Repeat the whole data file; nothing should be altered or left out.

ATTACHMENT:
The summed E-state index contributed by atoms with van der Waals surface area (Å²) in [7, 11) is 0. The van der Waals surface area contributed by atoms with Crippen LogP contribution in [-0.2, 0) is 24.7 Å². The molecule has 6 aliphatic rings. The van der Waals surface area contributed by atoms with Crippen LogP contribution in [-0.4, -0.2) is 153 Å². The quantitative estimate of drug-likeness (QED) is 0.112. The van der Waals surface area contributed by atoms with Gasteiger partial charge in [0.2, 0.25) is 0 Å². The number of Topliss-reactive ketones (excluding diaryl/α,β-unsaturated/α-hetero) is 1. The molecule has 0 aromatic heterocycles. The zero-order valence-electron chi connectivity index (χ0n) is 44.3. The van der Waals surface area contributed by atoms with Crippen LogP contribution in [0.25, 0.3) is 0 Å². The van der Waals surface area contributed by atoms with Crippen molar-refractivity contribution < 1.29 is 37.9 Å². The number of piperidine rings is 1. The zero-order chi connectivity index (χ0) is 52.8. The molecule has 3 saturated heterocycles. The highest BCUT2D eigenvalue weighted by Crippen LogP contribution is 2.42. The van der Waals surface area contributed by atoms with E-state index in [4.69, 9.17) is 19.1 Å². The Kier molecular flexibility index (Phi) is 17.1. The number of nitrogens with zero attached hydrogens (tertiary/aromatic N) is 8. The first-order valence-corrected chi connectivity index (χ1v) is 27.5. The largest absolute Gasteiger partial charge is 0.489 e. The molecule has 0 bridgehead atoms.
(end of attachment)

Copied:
The summed E-state index contributed by atoms with van der Waals surface area (Å²) in [7, 11) is 0. The van der Waals surface area contributed by atoms with Crippen LogP contribution in [-0.2, 0) is 24.7 Å². The molecule has 6 aliphatic rings. The van der Waals surface area contributed by atoms with Crippen LogP contribution in [-0.4, -0.2) is 153 Å². The quantitative estimate of drug-likeness (QED) is 0.112. The van der Waals surface area contributed by atoms with Gasteiger partial charge in [0.2, 0.25) is 0 Å². The number of Topliss-reactive ketones (excluding diaryl/α,β-unsaturated/α-hetero) is 1. The molecule has 0 aromatic heterocycles. The zero-order valence-electron chi connectivity index (χ0n) is 44.3. The van der Waals surface area contributed by atoms with Crippen LogP contribution in [0.25, 0.3) is 0 Å². The van der Waals surface area contributed by atoms with Crippen molar-refractivity contribution < 1.29 is 37.9 Å². The number of piperidine rings is 1. The zero-order chi connectivity index (χ0) is 52.8. The molecule has 3 saturated heterocycles. The highest BCUT2D eigenvalue weighted by Crippen LogP contribution is 2.42. The van der Waals surface area contributed by atoms with E-state index in [4.69, 9.17) is 19.1 Å². The Kier molecular flexibility index (Phi) is 17.1. The number of nitrogens with zero attached hydrogens (tertiary/aromatic N) is 8. The first-order valence-corrected chi connectivity index (χ1v) is 27.5. The largest absolute Gasteiger partial charge is 0.489 e. The molecule has 0 bridgehead atoms.